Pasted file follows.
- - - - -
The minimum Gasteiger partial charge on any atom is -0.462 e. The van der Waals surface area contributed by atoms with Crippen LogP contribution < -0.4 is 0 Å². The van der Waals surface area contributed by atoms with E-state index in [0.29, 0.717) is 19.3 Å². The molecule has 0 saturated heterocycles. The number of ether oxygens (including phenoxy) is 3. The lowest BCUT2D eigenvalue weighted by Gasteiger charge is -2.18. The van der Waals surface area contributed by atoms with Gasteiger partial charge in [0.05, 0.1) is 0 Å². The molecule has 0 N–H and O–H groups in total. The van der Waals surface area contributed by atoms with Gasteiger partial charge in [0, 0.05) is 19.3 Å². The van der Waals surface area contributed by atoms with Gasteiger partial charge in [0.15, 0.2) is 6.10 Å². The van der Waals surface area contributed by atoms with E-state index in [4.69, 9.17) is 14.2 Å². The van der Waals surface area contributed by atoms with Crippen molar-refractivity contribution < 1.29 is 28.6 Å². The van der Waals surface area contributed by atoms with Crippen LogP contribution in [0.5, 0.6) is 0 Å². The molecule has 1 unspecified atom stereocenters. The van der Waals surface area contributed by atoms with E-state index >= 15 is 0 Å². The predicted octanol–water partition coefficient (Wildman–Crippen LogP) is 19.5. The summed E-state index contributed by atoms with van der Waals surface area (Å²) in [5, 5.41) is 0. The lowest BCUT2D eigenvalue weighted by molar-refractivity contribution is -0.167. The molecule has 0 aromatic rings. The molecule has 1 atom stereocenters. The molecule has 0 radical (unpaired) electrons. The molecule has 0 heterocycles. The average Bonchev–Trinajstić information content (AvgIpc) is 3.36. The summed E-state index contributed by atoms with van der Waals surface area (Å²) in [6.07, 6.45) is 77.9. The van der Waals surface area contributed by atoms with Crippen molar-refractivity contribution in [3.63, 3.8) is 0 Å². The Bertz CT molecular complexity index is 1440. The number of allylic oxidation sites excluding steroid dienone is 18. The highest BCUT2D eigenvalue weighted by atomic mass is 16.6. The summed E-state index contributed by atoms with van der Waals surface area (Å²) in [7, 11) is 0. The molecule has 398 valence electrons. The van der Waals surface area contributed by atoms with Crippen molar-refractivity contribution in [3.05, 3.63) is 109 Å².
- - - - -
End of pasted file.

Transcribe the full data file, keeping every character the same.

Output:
The minimum Gasteiger partial charge on any atom is -0.462 e. The van der Waals surface area contributed by atoms with Crippen LogP contribution < -0.4 is 0 Å². The van der Waals surface area contributed by atoms with E-state index in [0.29, 0.717) is 19.3 Å². The molecule has 0 saturated heterocycles. The number of ether oxygens (including phenoxy) is 3. The lowest BCUT2D eigenvalue weighted by Gasteiger charge is -2.18. The van der Waals surface area contributed by atoms with Gasteiger partial charge in [0.05, 0.1) is 0 Å². The molecule has 0 N–H and O–H groups in total. The van der Waals surface area contributed by atoms with Gasteiger partial charge in [0, 0.05) is 19.3 Å². The van der Waals surface area contributed by atoms with Gasteiger partial charge in [0.15, 0.2) is 6.10 Å². The van der Waals surface area contributed by atoms with E-state index in [4.69, 9.17) is 14.2 Å². The van der Waals surface area contributed by atoms with Crippen molar-refractivity contribution < 1.29 is 28.6 Å². The van der Waals surface area contributed by atoms with Crippen LogP contribution in [0.5, 0.6) is 0 Å². The molecule has 1 unspecified atom stereocenters. The van der Waals surface area contributed by atoms with E-state index >= 15 is 0 Å². The predicted octanol–water partition coefficient (Wildman–Crippen LogP) is 19.5. The summed E-state index contributed by atoms with van der Waals surface area (Å²) in [5, 5.41) is 0. The lowest BCUT2D eigenvalue weighted by molar-refractivity contribution is -0.167. The molecule has 0 aromatic rings. The molecule has 1 atom stereocenters. The molecule has 0 radical (unpaired) electrons. The molecule has 0 heterocycles. The average Bonchev–Trinajstić information content (AvgIpc) is 3.36. The summed E-state index contributed by atoms with van der Waals surface area (Å²) in [6.07, 6.45) is 77.9. The van der Waals surface area contributed by atoms with Crippen molar-refractivity contribution in [3.63, 3.8) is 0 Å². The Bertz CT molecular complexity index is 1440. The number of allylic oxidation sites excluding steroid dienone is 18. The highest BCUT2D eigenvalue weighted by atomic mass is 16.6. The summed E-state index contributed by atoms with van der Waals surface area (Å²) in [7, 11) is 0. The molecule has 398 valence electrons. The van der Waals surface area contributed by atoms with Crippen molar-refractivity contribution in [3.05, 3.63) is 109 Å².